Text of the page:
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Selling by Walking Away

Time for some science revision.

Do you remember Newton’s Laws of Physics?

Here’s a brief refresher.

A Law is something that is always true. No exceptions.

Sir Isaac Newton, clever boy that he was, noted three of them.


Newton’s First Law

The first Law, sometimes referred to as the Law of Inertia states that moving objects keep moving, while those at rest stay there. Both continue in their current state unless something happens to change it; that is, unless the moving object is stopped or the resting object is pushed.

We are rarely in a position to see something move very far without being stopped soon thereafter. A skier-less ski sliding down an icy slope, or a car parked on a hill whose brakes suddenly give way, are both examples of what a nearly unstoppable object looks like here on earth. In space, where there is no friction, we’re told that objects will travel undeterred for millions of light-years unless they are attracted to something else, such as a planet.

More likely, we’ll witness inertia. It’s that feeling that we all get when we’re sitting comfortably and a suggestion is made that we ought to get up. “Up? What for?!”

Managers reinforce the truth of this principle whenever they complain that their employees are unwilling to change. That’s because change is the opposite of activity; and something that is inactive is also inert.


Newton’s Second Law

Newton’s Second Law says that more force will give you more acceleration in the direction of that force and that more mass will mean less acceleration on that trajectory.

You prove it every time you drive on the motorway. When you press down -  more force – on the throttle, the car accelerates. Put the family in the car with all their luggage, and the same amount of force results in less acceleration because now there is more to move than there was when only you were in the car.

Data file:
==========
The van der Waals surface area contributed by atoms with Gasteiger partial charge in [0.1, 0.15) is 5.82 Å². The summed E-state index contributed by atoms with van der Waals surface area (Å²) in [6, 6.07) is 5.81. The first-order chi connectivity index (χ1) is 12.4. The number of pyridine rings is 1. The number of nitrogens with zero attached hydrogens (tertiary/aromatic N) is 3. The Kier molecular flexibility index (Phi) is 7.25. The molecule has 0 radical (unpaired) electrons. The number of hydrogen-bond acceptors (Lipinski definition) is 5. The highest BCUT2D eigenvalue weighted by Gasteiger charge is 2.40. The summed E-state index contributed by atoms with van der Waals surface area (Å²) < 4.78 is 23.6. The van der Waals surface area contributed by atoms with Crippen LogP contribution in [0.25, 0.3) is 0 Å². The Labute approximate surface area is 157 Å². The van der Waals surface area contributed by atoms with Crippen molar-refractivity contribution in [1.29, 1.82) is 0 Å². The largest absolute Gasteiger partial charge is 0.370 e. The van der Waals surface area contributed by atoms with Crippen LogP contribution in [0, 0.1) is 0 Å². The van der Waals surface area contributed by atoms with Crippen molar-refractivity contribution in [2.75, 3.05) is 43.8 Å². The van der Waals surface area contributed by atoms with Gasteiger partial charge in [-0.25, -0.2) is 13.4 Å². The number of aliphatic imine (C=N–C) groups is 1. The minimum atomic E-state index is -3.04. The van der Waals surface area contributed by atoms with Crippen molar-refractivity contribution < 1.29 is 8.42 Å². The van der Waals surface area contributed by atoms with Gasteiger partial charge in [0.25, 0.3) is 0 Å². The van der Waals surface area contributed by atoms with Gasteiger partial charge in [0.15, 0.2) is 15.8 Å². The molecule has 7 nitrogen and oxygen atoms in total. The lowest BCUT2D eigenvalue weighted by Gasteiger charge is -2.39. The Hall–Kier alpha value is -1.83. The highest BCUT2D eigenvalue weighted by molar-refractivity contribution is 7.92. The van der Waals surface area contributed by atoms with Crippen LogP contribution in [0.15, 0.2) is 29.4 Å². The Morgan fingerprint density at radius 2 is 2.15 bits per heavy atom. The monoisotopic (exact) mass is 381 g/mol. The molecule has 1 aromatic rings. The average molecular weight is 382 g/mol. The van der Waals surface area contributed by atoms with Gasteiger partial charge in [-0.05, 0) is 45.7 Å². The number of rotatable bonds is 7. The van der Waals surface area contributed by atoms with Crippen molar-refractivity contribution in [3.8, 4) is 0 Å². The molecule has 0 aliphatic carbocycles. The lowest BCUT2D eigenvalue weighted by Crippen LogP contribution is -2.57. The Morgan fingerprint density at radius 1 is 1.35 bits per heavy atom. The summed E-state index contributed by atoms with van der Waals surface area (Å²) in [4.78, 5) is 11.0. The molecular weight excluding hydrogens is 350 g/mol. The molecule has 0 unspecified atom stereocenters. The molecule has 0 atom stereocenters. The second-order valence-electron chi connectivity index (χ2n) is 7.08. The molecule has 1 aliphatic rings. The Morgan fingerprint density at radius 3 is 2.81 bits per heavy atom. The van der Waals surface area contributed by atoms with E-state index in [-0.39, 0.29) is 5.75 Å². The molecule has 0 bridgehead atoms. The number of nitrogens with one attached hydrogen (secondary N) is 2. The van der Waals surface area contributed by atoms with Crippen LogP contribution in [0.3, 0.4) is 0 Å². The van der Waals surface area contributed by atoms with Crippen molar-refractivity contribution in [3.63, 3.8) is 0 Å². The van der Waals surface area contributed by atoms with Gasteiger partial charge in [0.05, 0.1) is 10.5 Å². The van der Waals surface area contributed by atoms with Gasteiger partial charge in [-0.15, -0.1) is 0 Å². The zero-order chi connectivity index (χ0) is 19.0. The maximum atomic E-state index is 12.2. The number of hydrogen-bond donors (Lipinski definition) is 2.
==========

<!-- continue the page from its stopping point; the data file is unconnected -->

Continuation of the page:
Newton’s Third Law

The third Law is probably the best known. It states that for every action there is an equal and opposite reaction.

For example, when you use your lawn mower to cut the grass, you generally have to apply some pressure on the handle in order to make it go forward. (The more expensive models are self-propelled. For those, you have to apply pressure to not only keep them going in a straight line, but also so that they don’t mow down your partner’s flowers.)

However, the fact that you have to apply any pressure at all is indicative of the fact that the mower has mass. It won’t do what you want it to do intuitively. It’s in that sense that it reacts against your attempts to make it move.


So, those are the three Laws: Inertia, Force-Mass, and Action-Reaction.

Now what’s particularly important is that all three interact. They are all occurring at the time. One doesn’t stop so that the others can come into play.

This has particular relevance for selling.


How Newton’s Laws of Physics impact selling behaviour

Let’s think about what a typical sales call might look in the context of these Laws.


Before you even arrive, your prospect is either in the mood to buy, or not. (First Law). In order to get him / her to buy, you will need to apply some pressure. (Second Law). It may be a little, if that person already wants to buy, or a lot if that person is resistant to the idea. The resistance is in response to that pressure (Third Law); and the harder you push, the more of a reaction you’re like to get. That’s why high-pressure sales fail so much. There’s an equal and opposite reaction just waiting to happen.



This is illustrates of how the Laws work against you. Now let’s think about how they could work for you. In other words, let’s consider how you could sell by walking away.


Law of Inertia

The Law of Inertia says that an object will do what it has always done unless some force acts upon it to the extent that it does something else.

Some prospects aren’t looking to buy anything. They’re just looking, much as you would in a store. They want to see what’s on offer.

Unless they are neophytes, however, they know already what the structure of your sales call will look like: a few minutes of talking about the appalling British weather or perhaps the unusual sunshine, the “discovery” of a common hobby with the requisite banter about that, a gentle discussion about the prospect’s situation in general coupled perhaps with the waving about of your credentials and client list. Following this, you might get into a more serious discussion of the prospect’s current challenges before trying to turn the conversation into something resembling a close.